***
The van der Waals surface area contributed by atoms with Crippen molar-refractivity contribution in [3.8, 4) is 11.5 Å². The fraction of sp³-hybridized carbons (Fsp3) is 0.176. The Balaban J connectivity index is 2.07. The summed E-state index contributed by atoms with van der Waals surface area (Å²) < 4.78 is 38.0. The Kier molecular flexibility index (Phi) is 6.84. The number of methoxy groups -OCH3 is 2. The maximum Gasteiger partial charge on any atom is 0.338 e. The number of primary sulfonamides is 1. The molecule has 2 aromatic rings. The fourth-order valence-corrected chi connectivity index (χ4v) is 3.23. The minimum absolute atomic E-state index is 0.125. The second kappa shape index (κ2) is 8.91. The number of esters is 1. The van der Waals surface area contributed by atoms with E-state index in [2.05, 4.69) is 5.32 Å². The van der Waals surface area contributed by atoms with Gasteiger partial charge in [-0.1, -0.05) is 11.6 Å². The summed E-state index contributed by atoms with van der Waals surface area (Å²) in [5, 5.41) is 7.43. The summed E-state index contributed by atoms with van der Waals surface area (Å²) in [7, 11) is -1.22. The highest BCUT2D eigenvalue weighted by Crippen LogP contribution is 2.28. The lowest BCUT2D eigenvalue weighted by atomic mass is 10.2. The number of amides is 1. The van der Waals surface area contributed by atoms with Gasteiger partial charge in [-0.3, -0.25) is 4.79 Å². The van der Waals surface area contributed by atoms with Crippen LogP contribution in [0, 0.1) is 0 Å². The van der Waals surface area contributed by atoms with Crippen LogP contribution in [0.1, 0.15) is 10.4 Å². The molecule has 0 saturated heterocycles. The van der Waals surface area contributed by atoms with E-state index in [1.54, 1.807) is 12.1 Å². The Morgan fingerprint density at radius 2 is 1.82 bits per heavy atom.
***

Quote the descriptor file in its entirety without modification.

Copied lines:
The van der Waals surface area contributed by atoms with Crippen molar-refractivity contribution in [3.8, 4) is 11.5 Å². The fraction of sp³-hybridized carbons (Fsp3) is 0.176. The Balaban J connectivity index is 2.07. The summed E-state index contributed by atoms with van der Waals surface area (Å²) < 4.78 is 38.0. The Kier molecular flexibility index (Phi) is 6.84. The number of methoxy groups -OCH3 is 2. The maximum Gasteiger partial charge on any atom is 0.338 e. The number of primary sulfonamides is 1. The molecule has 2 aromatic rings. The fourth-order valence-corrected chi connectivity index (χ4v) is 3.23. The minimum absolute atomic E-state index is 0.125. The second kappa shape index (κ2) is 8.91. The number of esters is 1. The van der Waals surface area contributed by atoms with E-state index in [2.05, 4.69) is 5.32 Å². The van der Waals surface area contributed by atoms with Gasteiger partial charge in [-0.1, -0.05) is 11.6 Å². The summed E-state index contributed by atoms with van der Waals surface area (Å²) in [5, 5.41) is 7.43. The summed E-state index contributed by atoms with van der Waals surface area (Å²) in [7, 11) is -1.22. The highest BCUT2D eigenvalue weighted by Crippen LogP contribution is 2.28. The lowest BCUT2D eigenvalue weighted by atomic mass is 10.2. The number of amides is 1. The van der Waals surface area contributed by atoms with Gasteiger partial charge in [-0.3, -0.25) is 4.79 Å². The van der Waals surface area contributed by atoms with Crippen LogP contribution in [0, 0.1) is 0 Å². The van der Waals surface area contributed by atoms with Crippen LogP contribution in [0.1, 0.15) is 10.4 Å². The molecule has 0 saturated heterocycles. The van der Waals surface area contributed by atoms with E-state index in [1.54, 1.807) is 12.1 Å². The Morgan fingerprint density at radius 2 is 1.82 bits per heavy atom.